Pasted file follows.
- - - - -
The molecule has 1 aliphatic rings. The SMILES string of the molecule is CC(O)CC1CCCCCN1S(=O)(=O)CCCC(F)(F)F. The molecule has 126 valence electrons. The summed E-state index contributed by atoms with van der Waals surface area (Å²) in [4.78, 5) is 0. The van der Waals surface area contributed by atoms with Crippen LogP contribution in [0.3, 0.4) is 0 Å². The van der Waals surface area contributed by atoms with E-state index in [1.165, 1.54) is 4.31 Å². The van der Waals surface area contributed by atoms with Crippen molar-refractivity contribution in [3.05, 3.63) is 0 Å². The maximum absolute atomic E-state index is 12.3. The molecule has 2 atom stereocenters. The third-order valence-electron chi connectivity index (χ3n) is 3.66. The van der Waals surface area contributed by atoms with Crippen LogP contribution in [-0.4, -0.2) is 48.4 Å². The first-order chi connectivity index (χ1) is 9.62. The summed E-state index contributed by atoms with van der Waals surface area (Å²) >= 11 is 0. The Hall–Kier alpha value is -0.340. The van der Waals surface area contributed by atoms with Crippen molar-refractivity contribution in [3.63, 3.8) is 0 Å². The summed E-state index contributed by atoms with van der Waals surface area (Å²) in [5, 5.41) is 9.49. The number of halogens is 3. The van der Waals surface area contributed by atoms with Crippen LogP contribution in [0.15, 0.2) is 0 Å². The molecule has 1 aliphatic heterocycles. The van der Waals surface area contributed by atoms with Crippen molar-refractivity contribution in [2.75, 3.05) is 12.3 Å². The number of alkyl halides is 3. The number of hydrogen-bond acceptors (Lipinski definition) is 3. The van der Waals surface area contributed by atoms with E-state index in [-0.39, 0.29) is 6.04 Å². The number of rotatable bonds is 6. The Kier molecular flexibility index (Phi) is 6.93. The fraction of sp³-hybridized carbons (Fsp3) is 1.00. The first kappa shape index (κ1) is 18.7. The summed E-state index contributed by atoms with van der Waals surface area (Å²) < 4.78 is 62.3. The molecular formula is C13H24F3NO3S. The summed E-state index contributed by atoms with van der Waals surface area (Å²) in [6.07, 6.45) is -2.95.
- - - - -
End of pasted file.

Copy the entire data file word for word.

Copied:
The molecule has 1 aliphatic rings. The SMILES string of the molecule is CC(O)CC1CCCCCN1S(=O)(=O)CCCC(F)(F)F. The molecule has 126 valence electrons. The summed E-state index contributed by atoms with van der Waals surface area (Å²) in [4.78, 5) is 0. The van der Waals surface area contributed by atoms with Crippen LogP contribution in [0.3, 0.4) is 0 Å². The van der Waals surface area contributed by atoms with E-state index in [1.165, 1.54) is 4.31 Å². The van der Waals surface area contributed by atoms with Crippen molar-refractivity contribution in [3.05, 3.63) is 0 Å². The maximum absolute atomic E-state index is 12.3. The molecule has 2 atom stereocenters. The third-order valence-electron chi connectivity index (χ3n) is 3.66. The van der Waals surface area contributed by atoms with Crippen LogP contribution in [-0.4, -0.2) is 48.4 Å². The first-order chi connectivity index (χ1) is 9.62. The summed E-state index contributed by atoms with van der Waals surface area (Å²) >= 11 is 0. The Hall–Kier alpha value is -0.340. The van der Waals surface area contributed by atoms with Crippen molar-refractivity contribution in [3.63, 3.8) is 0 Å². The summed E-state index contributed by atoms with van der Waals surface area (Å²) in [5, 5.41) is 9.49. The number of halogens is 3. The van der Waals surface area contributed by atoms with Crippen LogP contribution in [0.15, 0.2) is 0 Å². The molecule has 1 aliphatic heterocycles. The van der Waals surface area contributed by atoms with Crippen molar-refractivity contribution in [2.75, 3.05) is 12.3 Å². The number of alkyl halides is 3. The number of hydrogen-bond acceptors (Lipinski definition) is 3. The van der Waals surface area contributed by atoms with E-state index in [-0.39, 0.29) is 6.04 Å². The number of rotatable bonds is 6. The Kier molecular flexibility index (Phi) is 6.93. The fraction of sp³-hybridized carbons (Fsp3) is 1.00. The first kappa shape index (κ1) is 18.7. The summed E-state index contributed by atoms with van der Waals surface area (Å²) < 4.78 is 62.3. The molecular formula is C13H24F3NO3S. The summed E-state index contributed by atoms with van der Waals surface area (Å²) in [6.07, 6.45) is -2.95.